Wild story from the world of corporate auditing today: six accountants charged with stealing confidential information from the Public Company Accounting Oversight Board, to help KPMG improve its standing in PCAOB audit firm inspections.
Worse, three of the six are former PCAOB staffers, who leaked the information to KPMG while trying to score jobs there — and, according to the SEC complaint, the three KPMG audit partners on the receiving end of the intel were only too happy to get it.
Leaks like that are a gross violation of companies’ most sensitive financial information, and may well give heartburn to the CFOs of other KPMG audit clients. The incident even prompted SEC chairman Jay Clayton to take the unusual step of publishing a special statement to soothe any frayed nerves.
“In matters of this type, I am also concerned about potential adverse collateral effects, including on our Main Street investors,” Clayton said. “Based on discussions with the SEC staff, I do not believe that today’s actions against these six individuals will adversely affect the ability of SEC registrants to continue to use audit reports issued by KPMG in filings with the Commission or for investors to rely upon those required reports.”
The scandal isn’t entirely fresh news; last year KPMG fired six employees related to the mess after the firm learned of the leak from an internal complaint. KPMG then reported the matter to the SEC and PCAOB, so kudos to the firm distancing itself from a few bad apples. Today, however, we can read all the gory details in the SEC’s complaints — and boy, they make for juicy reading.
The main culprit is Brian Sweet, a 40-year-old accountant from Fresno. Sweet joined KPMG as a partner in its professional practices group in 2015, and prior to that was an associate director in the PCAOB’s inspections division from March 2014 to April 2015.
On his way out the door, Sweet took information about which KPMG audits the PCAOB planned to inspect, and which parts of those audits the PCAOB planned to scrutinize. As the complaint against Sweet drily notes, “This was valuable information to KPMG, which had experienced a high rate of audit deficiency findings and had made a priority of improving its PCAOB inspection results.”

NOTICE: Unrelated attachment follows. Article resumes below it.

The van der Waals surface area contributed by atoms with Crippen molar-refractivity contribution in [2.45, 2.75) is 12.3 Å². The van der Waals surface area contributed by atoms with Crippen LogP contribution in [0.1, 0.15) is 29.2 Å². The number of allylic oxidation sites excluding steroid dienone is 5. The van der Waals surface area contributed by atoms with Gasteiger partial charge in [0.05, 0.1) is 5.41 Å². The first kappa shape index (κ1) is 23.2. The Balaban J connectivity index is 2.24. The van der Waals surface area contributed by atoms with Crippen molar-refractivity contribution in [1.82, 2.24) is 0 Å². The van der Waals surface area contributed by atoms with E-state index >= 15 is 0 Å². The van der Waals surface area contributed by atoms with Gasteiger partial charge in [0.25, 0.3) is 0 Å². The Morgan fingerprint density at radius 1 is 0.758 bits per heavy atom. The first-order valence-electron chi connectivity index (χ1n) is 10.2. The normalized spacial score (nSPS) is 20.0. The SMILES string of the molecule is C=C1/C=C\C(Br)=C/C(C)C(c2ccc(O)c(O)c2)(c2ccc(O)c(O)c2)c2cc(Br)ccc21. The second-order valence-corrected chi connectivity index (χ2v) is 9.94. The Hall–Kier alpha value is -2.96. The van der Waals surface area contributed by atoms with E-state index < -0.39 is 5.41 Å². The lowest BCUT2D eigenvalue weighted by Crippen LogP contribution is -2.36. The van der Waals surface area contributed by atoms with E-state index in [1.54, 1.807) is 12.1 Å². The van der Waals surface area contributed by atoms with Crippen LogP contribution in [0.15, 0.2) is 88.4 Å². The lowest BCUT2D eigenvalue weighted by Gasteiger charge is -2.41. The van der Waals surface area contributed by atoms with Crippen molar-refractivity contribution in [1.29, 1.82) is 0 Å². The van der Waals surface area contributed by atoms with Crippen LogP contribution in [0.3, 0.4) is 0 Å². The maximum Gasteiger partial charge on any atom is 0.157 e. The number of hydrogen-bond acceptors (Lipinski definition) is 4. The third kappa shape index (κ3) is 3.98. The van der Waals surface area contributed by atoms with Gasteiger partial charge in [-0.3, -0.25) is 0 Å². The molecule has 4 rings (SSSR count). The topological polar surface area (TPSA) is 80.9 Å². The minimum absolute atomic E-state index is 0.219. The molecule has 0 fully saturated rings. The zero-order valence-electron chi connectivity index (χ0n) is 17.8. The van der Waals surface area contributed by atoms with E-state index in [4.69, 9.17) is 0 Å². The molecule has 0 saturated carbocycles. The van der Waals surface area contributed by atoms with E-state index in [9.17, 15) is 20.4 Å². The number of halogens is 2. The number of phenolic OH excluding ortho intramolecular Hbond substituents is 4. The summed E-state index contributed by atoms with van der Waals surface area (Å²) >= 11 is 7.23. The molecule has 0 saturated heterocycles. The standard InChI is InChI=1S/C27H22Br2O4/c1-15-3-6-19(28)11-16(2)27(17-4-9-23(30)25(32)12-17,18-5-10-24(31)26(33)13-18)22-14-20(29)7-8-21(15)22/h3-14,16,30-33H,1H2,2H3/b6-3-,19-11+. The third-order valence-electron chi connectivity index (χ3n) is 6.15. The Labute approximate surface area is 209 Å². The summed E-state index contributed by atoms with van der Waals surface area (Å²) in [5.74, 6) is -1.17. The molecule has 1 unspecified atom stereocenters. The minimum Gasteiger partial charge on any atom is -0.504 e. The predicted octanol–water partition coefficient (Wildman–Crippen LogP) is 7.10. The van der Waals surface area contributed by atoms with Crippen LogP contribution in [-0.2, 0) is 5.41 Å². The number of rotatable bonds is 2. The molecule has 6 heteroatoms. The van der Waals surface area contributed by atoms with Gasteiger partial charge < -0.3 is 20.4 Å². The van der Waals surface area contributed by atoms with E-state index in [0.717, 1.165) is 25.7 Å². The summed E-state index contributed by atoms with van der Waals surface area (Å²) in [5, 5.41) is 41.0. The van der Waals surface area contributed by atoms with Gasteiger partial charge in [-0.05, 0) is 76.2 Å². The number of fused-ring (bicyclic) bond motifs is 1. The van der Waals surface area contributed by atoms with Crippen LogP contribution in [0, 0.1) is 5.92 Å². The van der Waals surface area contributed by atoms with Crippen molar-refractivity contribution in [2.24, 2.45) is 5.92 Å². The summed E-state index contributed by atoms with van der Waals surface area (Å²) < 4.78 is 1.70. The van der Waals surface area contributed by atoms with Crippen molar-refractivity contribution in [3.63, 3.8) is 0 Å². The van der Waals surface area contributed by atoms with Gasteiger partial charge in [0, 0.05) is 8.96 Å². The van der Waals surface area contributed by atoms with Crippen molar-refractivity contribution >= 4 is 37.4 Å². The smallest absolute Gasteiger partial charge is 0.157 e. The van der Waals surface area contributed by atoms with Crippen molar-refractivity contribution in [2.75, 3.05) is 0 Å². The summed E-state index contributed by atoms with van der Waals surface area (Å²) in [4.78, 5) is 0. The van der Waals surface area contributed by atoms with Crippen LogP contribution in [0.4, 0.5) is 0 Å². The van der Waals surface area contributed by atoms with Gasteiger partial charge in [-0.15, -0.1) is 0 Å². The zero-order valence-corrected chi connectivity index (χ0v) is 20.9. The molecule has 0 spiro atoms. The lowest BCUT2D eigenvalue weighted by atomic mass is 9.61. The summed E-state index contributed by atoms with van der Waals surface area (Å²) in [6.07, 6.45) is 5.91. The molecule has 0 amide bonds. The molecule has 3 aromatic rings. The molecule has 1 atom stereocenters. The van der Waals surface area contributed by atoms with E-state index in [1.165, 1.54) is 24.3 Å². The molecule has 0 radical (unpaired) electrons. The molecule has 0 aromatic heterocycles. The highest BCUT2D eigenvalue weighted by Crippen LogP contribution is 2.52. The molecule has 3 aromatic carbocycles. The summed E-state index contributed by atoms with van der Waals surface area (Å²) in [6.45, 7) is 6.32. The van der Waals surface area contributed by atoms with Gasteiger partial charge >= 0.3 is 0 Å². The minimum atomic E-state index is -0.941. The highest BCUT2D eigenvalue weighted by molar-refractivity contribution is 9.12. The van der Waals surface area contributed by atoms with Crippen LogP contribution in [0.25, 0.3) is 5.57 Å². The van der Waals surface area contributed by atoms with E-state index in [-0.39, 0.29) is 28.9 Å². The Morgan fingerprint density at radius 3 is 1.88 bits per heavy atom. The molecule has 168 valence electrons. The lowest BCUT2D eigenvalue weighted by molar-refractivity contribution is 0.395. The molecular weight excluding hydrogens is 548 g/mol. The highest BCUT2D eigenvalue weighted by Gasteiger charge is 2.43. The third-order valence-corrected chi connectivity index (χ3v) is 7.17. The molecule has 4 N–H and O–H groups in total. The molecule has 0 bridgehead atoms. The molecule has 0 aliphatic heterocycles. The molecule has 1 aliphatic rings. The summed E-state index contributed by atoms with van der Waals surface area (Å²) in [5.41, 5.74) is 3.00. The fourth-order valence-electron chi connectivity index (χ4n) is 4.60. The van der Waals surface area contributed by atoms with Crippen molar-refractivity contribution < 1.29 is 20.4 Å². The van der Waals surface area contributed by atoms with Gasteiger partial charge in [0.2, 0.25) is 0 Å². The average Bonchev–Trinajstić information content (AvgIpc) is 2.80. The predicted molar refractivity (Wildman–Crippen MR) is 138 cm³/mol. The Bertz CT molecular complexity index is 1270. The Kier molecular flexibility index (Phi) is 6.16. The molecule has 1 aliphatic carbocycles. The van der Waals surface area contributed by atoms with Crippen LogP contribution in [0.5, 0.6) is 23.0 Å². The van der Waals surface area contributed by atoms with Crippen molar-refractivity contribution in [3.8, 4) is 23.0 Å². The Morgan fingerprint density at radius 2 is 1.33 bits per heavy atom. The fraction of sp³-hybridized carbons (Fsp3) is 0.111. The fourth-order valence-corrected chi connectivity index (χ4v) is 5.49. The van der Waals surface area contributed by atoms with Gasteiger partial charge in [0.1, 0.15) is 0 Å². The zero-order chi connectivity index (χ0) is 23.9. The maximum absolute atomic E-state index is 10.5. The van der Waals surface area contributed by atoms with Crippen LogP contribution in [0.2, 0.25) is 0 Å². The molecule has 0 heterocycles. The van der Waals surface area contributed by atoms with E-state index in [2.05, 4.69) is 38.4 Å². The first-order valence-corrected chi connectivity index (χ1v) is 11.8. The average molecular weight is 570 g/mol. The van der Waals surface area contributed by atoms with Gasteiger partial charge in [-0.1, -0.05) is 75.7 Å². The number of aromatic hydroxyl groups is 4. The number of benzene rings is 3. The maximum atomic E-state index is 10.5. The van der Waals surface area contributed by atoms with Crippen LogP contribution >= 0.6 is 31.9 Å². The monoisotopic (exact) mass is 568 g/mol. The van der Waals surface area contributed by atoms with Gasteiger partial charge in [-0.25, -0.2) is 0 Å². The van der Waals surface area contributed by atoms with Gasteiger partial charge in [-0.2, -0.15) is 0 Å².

Sweet began supplying that information to his then-bosses at KPMG, David Middendorf and Thomas Whittle. They were only too happy to read the files and encouraged Sweet to share them with other KPMG colleagues. Then audit partners amended their work papers on the audits in question, to give themselves the best chance of looking good when the PCAOB inspectors finally showed up.
Meanwhile, Sweet also worked with two other PCAOB employees, Cynthia Holder and Jeffrey Wada, to leak more information to KPMG as Holder and Wada both tried to land jobs at KPMG, too. Holder actually did: she was an executive director in the firm’s professional practices group from 2015 to April 2017. (Apparently Wada never made the cut, despite sending his resume to Holder and telling her, “I am now trying to sell myself to KPMG.”)
The rest of the tale includes secrecy, evidence destruction, and a few corny glimpses into how clandestine capers unfold. Wada, for example, while working at the PCAOB, also sent a text message to Holder at KPMG telling her “I have the grocery list” of KPMG clients that the PCAOB planned to audit. (And he still didn’t get the job.)
All six people will face future disciplinary hearings in front of the SEC. They were also hit with criminal charges today by the U.S. attorney’s office in New York.